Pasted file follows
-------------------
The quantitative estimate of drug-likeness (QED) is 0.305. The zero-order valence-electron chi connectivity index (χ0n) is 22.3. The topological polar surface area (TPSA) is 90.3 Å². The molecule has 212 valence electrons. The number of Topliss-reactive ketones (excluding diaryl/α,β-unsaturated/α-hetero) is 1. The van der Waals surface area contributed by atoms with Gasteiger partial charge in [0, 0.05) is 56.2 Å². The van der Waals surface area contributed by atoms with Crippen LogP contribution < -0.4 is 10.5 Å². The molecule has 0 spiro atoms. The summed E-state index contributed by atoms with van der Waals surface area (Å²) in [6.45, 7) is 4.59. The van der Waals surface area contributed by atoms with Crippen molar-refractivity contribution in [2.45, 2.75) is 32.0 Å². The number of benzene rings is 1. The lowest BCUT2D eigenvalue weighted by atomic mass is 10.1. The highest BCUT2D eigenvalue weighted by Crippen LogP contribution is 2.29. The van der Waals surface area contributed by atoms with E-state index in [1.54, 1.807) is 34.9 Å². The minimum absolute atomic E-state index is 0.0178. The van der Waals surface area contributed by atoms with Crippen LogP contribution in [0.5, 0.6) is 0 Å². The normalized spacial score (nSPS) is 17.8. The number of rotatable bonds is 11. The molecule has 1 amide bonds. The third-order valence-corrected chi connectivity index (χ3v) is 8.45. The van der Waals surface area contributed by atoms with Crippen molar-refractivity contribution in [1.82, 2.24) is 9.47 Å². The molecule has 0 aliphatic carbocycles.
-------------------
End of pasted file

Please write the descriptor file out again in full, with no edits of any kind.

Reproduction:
The quantitative estimate of drug-likeness (QED) is 0.305. The zero-order valence-electron chi connectivity index (χ0n) is 22.3. The topological polar surface area (TPSA) is 90.3 Å². The molecule has 212 valence electrons. The number of Topliss-reactive ketones (excluding diaryl/α,β-unsaturated/α-hetero) is 1. The van der Waals surface area contributed by atoms with Gasteiger partial charge in [0, 0.05) is 56.2 Å². The van der Waals surface area contributed by atoms with Crippen LogP contribution < -0.4 is 10.5 Å². The molecule has 0 spiro atoms. The summed E-state index contributed by atoms with van der Waals surface area (Å²) in [6.45, 7) is 4.59. The van der Waals surface area contributed by atoms with Crippen molar-refractivity contribution in [2.45, 2.75) is 32.0 Å². The number of benzene rings is 1. The lowest BCUT2D eigenvalue weighted by atomic mass is 10.1. The highest BCUT2D eigenvalue weighted by Crippen LogP contribution is 2.29. The van der Waals surface area contributed by atoms with E-state index in [1.54, 1.807) is 34.9 Å². The minimum absolute atomic E-state index is 0.0178. The van der Waals surface area contributed by atoms with Crippen LogP contribution in [0.5, 0.6) is 0 Å². The normalized spacial score (nSPS) is 17.8. The number of rotatable bonds is 11. The molecule has 1 amide bonds. The third-order valence-corrected chi connectivity index (χ3v) is 8.45. The van der Waals surface area contributed by atoms with Crippen molar-refractivity contribution in [1.82, 2.24) is 9.47 Å². The molecule has 0 aliphatic carbocycles.